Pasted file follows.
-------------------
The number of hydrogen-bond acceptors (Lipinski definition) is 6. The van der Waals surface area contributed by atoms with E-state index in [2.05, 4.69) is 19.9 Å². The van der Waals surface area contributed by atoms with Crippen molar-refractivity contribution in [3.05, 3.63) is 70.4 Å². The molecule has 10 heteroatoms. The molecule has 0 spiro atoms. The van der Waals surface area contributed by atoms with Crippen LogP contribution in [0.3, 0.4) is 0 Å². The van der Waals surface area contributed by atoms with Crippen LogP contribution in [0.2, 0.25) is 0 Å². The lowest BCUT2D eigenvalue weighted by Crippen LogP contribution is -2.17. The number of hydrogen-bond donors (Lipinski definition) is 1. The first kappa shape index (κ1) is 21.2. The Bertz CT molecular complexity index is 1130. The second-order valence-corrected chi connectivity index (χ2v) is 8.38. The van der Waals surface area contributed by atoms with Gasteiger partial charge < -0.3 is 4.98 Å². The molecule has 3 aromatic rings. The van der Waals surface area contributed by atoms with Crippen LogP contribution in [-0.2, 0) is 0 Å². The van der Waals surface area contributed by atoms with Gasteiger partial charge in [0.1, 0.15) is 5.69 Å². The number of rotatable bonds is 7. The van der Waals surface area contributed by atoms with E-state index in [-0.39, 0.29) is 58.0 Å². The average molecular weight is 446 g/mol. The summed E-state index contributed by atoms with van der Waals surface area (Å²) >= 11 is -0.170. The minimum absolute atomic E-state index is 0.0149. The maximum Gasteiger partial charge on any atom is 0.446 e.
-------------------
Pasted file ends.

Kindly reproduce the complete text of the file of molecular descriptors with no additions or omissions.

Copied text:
The number of hydrogen-bond acceptors (Lipinski definition) is 6. The van der Waals surface area contributed by atoms with E-state index in [2.05, 4.69) is 19.9 Å². The van der Waals surface area contributed by atoms with Crippen molar-refractivity contribution in [3.05, 3.63) is 70.4 Å². The molecule has 10 heteroatoms. The molecule has 0 spiro atoms. The van der Waals surface area contributed by atoms with Crippen LogP contribution in [0.3, 0.4) is 0 Å². The van der Waals surface area contributed by atoms with Crippen LogP contribution in [0.2, 0.25) is 0 Å². The lowest BCUT2D eigenvalue weighted by Crippen LogP contribution is -2.17. The number of hydrogen-bond donors (Lipinski definition) is 1. The first kappa shape index (κ1) is 21.2. The Bertz CT molecular complexity index is 1130. The second-order valence-corrected chi connectivity index (χ2v) is 8.38. The van der Waals surface area contributed by atoms with Gasteiger partial charge < -0.3 is 4.98 Å². The molecule has 3 aromatic rings. The van der Waals surface area contributed by atoms with Crippen LogP contribution in [-0.2, 0) is 0 Å². The van der Waals surface area contributed by atoms with Gasteiger partial charge in [0.1, 0.15) is 5.69 Å². The number of rotatable bonds is 7. The van der Waals surface area contributed by atoms with E-state index in [-0.39, 0.29) is 58.0 Å². The average molecular weight is 446 g/mol. The summed E-state index contributed by atoms with van der Waals surface area (Å²) >= 11 is -0.170. The minimum absolute atomic E-state index is 0.0149. The maximum Gasteiger partial charge on any atom is 0.446 e.